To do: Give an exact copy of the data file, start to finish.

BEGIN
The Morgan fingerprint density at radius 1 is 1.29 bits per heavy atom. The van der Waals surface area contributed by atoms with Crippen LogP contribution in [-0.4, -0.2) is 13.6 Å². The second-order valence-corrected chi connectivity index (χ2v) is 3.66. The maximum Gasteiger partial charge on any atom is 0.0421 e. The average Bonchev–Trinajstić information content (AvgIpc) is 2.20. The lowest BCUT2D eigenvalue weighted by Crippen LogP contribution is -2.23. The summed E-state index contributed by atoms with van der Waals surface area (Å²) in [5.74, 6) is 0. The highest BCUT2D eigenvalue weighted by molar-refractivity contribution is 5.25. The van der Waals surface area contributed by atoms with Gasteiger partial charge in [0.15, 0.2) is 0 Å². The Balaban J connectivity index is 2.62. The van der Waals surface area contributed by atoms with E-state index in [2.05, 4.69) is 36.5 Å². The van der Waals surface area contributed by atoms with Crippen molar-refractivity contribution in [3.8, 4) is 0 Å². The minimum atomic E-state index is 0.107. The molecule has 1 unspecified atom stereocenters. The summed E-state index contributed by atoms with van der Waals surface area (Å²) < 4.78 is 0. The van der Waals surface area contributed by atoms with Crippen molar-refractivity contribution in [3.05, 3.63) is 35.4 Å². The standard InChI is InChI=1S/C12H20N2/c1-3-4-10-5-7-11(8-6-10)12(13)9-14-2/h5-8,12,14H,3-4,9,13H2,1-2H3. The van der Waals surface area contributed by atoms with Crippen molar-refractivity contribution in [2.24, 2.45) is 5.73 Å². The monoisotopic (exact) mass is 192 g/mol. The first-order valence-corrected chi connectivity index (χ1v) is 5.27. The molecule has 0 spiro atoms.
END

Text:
The Morgan fingerprint density at radius 1 is 1.29 bits per heavy atom. The van der Waals surface area contributed by atoms with Crippen LogP contribution in [-0.4, -0.2) is 13.6 Å². The second-order valence-corrected chi connectivity index (χ2v) is 3.66. The maximum Gasteiger partial charge on any atom is 0.0421 e. The average Bonchev–Trinajstić information content (AvgIpc) is 2.20. The lowest BCUT2D eigenvalue weighted by Crippen LogP contribution is -2.23. The summed E-state index contributed by atoms with van der Waals surface area (Å²) in [5.74, 6) is 0. The highest BCUT2D eigenvalue weighted by molar-refractivity contribution is 5.25. The van der Waals surface area contributed by atoms with Gasteiger partial charge in [0.15, 0.2) is 0 Å². The Balaban J connectivity index is 2.62. The van der Waals surface area contributed by atoms with E-state index in [2.05, 4.69) is 36.5 Å². The van der Waals surface area contributed by atoms with Crippen molar-refractivity contribution in [3.8, 4) is 0 Å². The minimum atomic E-state index is 0.107. The molecule has 1 unspecified atom stereocenters. The summed E-state index contributed by atoms with van der Waals surface area (Å²) < 4.78 is 0. The van der Waals surface area contributed by atoms with Crippen molar-refractivity contribution in [3.05, 3.63) is 35.4 Å². The standard InChI is InChI=1S/C12H20N2/c1-3-4-10-5-7-11(8-6-10)12(13)9-14-2/h5-8,12,14H,3-4,9,13H2,1-2H3. The van der Waals surface area contributed by atoms with Crippen molar-refractivity contribution in [2.24, 2.45) is 5.73 Å². The monoisotopic (exact) mass is 192 g/mol. The first-order valence-corrected chi connectivity index (χ1v) is 5.27. The molecule has 0 spiro atoms.